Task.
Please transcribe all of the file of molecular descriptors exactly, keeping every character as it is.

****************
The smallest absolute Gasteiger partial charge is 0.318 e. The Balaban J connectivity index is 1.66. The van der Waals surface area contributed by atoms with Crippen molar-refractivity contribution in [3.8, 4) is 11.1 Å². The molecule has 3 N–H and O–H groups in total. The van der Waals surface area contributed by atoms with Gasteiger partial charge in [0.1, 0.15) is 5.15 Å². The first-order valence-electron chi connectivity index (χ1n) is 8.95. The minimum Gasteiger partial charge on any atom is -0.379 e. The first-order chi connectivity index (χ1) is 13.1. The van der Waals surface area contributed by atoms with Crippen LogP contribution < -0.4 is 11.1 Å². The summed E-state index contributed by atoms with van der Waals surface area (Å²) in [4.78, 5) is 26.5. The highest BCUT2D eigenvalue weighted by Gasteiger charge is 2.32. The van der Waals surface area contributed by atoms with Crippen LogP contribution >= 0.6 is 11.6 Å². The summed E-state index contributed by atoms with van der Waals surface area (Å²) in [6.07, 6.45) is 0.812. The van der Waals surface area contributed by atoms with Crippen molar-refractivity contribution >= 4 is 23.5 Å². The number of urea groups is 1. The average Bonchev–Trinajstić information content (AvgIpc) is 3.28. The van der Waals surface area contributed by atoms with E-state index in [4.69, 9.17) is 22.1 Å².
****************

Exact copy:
The smallest absolute Gasteiger partial charge is 0.318 e. The Balaban J connectivity index is 1.66. The van der Waals surface area contributed by atoms with Crippen molar-refractivity contribution in [3.8, 4) is 11.1 Å². The molecule has 3 N–H and O–H groups in total. The van der Waals surface area contributed by atoms with Gasteiger partial charge in [0.1, 0.15) is 5.15 Å². The first-order valence-electron chi connectivity index (χ1n) is 8.95. The minimum Gasteiger partial charge on any atom is -0.379 e. The first-order chi connectivity index (χ1) is 13.1. The van der Waals surface area contributed by atoms with Crippen LogP contribution < -0.4 is 11.1 Å². The summed E-state index contributed by atoms with van der Waals surface area (Å²) in [4.78, 5) is 26.5. The highest BCUT2D eigenvalue weighted by Gasteiger charge is 2.32. The van der Waals surface area contributed by atoms with Crippen LogP contribution >= 0.6 is 11.6 Å². The summed E-state index contributed by atoms with van der Waals surface area (Å²) in [6.07, 6.45) is 0.812. The van der Waals surface area contributed by atoms with Crippen molar-refractivity contribution >= 4 is 23.5 Å². The number of urea groups is 1. The average Bonchev–Trinajstić information content (AvgIpc) is 3.28. The van der Waals surface area contributed by atoms with E-state index in [4.69, 9.17) is 22.1 Å².